Swimming in Broth and Feeling DuckyChew On This Digest
January 27, 2013
Story By: Dining Out Team | Photos by: Rachel Breit
BY RACHEL BREIT
For this item at Little Village, don’t pick up a menu — look up at the chalkboard. Duck Leg Ramen ($10.95) is waiting there for you. Order it and relax at a table. Listen to the overhead sound of chirping birds and escape from your downtown cubicle. Get hit in the face (nicely) with the smell of star anise. Pick up the braised duck leg and watch it debone itself. But don’t stop there.
“The leg is very tender and falls off the bone, so you can debone it yourself and mix it up with the ramen. It mixes very well with the mustard cabbage,” says David Chang, vice president of Little Village. “This is not a traditional Chinese noodle, but personally we feel the ramen is the best fit. The texture is nice and very smooth and it goes well with the broth.”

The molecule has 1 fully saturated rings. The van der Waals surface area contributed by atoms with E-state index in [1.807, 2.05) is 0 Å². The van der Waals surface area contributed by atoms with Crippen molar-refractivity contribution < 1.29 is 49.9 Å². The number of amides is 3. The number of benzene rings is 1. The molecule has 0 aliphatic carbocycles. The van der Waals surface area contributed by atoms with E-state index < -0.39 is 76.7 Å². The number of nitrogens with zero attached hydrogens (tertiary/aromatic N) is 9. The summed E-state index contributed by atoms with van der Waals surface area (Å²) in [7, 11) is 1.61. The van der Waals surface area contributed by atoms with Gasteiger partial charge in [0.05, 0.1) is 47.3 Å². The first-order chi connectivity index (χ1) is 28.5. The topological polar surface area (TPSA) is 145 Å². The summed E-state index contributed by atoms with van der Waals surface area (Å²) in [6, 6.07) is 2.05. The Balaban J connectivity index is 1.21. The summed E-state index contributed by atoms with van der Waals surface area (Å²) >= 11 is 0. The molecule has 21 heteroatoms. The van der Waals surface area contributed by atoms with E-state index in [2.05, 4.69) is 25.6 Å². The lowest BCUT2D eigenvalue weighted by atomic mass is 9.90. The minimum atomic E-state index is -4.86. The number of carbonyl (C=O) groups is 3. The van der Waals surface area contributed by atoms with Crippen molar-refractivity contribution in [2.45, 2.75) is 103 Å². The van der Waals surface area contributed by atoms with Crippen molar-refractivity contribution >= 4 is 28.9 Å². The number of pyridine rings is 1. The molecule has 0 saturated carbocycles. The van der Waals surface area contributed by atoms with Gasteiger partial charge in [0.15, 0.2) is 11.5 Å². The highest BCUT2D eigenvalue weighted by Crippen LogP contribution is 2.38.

Flavored with special fish stock, the broth imparts a rich flavor that pairs up perfectly with the main feature — a duck leg braised for two hours. The combined flavors prove irresistible and are best summed up by Chang himself: “I find myself wanting to eat more.” But, if for some reason the tender, fall-off-the-bone leg isn’t your style, order the ramen instead with a duck breast for an additional $1.50.
Another item worth looking up for is Jai ($11.95). Kick start your Chinese New Year with this traditional dish that is only served during this time of the year. The vegetarian dish is designed to nourish in more ways than one.
“You are what you eat in Chinese tradition and Jai has so much symbolism. It brings good fortune and good health,” Chang says. Mushroom, bamboo shoots, snow peas, water chestnuts, Chinese cabbage, red dates, fried tofu, won yee fungus and black moss are stir-fried together with long rice and red bean paste for a smoky, earthy and hearty meal.
Little Village Noodle House
1113 Smith St., Chinatown
Monday-Thursday, 10:30 a.m.-10 p.m.;
Friday-Sunday, 10:30 a.m.-10:30 p.m.